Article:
use of step-up transformers and consider establishing standards for 
them, if warranted.
d. Low-Voltage Dry-Type Distribution Transformers
    10 CFR 431.192 defines the term ``low-voltage dry-type distribution 
transformer'' to be a distribution transformer that has an input 
voltage of 600 V or less; is air-cooled; and does not use oil as a 
coolant.
    Because EPACT 2005 prescribed standards for LVDTs, which DOE 
incorporated into its regulations at 70 FR 60407 (October 18, 2005) 
(codified at 10 CFR 431.196(a)), LVDTs were not included in the 2007 
standards rulemaking. As a result, the settlement agreement following 
the publication of the 2007 final rule does not affect LVDT standards. 
Without regard to whether DOE may have a statutory obligation to review 
standards for LVDTs, DOE has analyzed all three transformer types and 
is proposing standards for each in this rulemaking.
e. Negotiating Committee Discussion of Scope
    Negotiation participants noted that both network/vault transformers 
and ``data center'' transformers may experience disproportionate 
difficulty in achieving higher efficiencies because of certain features 
that may affect consumer utility. (ABB, Pub. Mtg. Tr., No. 89 at p. 
245) In the NOPR, DOE reprinted definitions for these terms, which were 
proposed at various points by committee members. 77 FR 7301. DOE sought 
comment in its NOPR about whether it would be appropriate to establish 
separate equipment classes for any of the following types and, if so, 
how such classes might be defined such that it was not financially 
advantageous for customers to purchase transformers in either class for 
general use. Please see IV.A.2.c for further discussion of DOE's 
equipment classes in today's final rule.
2. Equipment Classes
    DOE divides covered equipment into classes by: (a) The type of 
energy used; (b) the capacity; and/or (c) any performance-related 
features that affect

[[Page 23355]]

consumer utility or efficiency. (42 U.S.C. 6295(q)) Different energy 
conservation standards may apply to different equipment classes (ECs). 
For the preliminary and NOPR analyses, DOE analyzed the same 10 ECs as 
were used in the previous distribution transformers energy conservation 
standards rulemaking.\24\ These 10 equipment classes subdivided the 
population of distribution transformers by:
---------------------------------------------------------------------------

    \24\ See chapter 5 of the TSD for further discussion of 
equipment classes.
---------------------------------------------------------------------------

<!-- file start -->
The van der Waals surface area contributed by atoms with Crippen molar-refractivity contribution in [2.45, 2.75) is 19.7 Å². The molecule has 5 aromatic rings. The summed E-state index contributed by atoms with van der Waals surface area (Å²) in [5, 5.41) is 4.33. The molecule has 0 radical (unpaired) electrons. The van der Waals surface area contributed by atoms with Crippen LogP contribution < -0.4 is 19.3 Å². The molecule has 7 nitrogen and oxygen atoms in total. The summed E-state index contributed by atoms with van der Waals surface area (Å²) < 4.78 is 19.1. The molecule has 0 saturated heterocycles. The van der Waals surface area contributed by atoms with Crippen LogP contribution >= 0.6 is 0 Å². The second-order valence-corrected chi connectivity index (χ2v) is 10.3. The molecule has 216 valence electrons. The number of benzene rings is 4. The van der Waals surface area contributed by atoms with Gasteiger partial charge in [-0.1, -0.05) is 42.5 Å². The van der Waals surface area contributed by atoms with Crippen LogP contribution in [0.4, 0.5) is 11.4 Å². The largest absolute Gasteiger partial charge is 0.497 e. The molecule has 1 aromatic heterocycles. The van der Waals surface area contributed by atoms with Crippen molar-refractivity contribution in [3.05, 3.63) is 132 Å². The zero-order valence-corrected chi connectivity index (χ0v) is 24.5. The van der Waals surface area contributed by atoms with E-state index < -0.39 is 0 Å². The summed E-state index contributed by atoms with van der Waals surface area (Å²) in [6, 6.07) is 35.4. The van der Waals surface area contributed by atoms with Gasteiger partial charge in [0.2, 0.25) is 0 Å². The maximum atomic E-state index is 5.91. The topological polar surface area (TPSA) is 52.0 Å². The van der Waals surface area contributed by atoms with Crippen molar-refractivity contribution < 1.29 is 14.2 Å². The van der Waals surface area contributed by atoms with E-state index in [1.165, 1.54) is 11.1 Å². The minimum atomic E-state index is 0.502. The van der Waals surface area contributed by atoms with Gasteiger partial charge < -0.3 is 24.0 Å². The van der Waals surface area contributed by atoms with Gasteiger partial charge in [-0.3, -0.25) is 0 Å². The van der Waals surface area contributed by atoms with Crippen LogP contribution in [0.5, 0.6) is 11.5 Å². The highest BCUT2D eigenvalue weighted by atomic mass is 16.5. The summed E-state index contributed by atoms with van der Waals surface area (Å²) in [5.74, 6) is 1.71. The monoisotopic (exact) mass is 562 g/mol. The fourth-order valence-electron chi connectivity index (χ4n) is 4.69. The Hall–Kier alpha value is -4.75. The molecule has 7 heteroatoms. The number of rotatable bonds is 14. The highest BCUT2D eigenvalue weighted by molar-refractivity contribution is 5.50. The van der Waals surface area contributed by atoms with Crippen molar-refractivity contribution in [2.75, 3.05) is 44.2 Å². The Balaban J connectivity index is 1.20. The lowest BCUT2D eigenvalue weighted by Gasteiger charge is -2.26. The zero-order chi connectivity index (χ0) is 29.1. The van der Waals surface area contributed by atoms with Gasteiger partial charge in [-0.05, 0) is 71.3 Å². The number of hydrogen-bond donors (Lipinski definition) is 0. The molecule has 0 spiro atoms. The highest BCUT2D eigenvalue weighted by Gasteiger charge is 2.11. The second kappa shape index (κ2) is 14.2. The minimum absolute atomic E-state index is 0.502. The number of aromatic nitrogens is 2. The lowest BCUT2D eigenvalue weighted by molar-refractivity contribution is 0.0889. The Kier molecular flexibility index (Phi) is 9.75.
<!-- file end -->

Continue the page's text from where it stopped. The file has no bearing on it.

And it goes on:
(a) Type of transformer insulation--liquid-immersed or dry-type,
    (b) Number of phases--single or three,
    (c) Voltage class--low or medium (for dry-type units only), and
    (d) Basic impulse insulation level (for medium-voltage dry-type 
units only).
    On August 8, 2005, the President signed into law EPACT 2005, which 
contained a provision establishing energy conservation standards for 
two of DOE's equipment classes--EC3 (low-voltage, single-phase dry-
type) and EC4 (low-voltage, three-phase dry-type). With standards 
thereby established for low-voltage dry-type distribution transformers, 
DOE no longer considered these two equipment classes for standards 
during the 2007 final rule. In today's rulemaking, however, DOE has 
decided to address all three types of distribution transformers and is 
establishing new standards for all three types of distribution 
transformers, including low-voltage dry-type distribution transformers. 
Table IV.1 presents the ten equipment classes proposed in the NOPR and 
finalized in this rulemaking and provides the associated kVA range with 
each.

                             Table IV.1--Distribution Transformer Equipment Classes
----------------------------------------------------------------------------------------------------------------
              EC                  Insulation        Voltage           Phase         BIL Rating       kVA Range
----------------------------------------------------------------------------------------------------------------
1............................  Liquid-immersed  Medium.........  Single.........  ..............      10-833 kVA
2............................  Liquid-immersed  Medium.........  Three..........  ..............     15-2500 kVA
3............................  Dry-type.......  Low............  Single.........  ..............      15-333 kVA
4............................  Dry-type.......  Low............  Three..........  ..............     15-1000 kVA
5............................  Dry-type.......  Medium.........  Single.........         20-45kV      15-833 kVA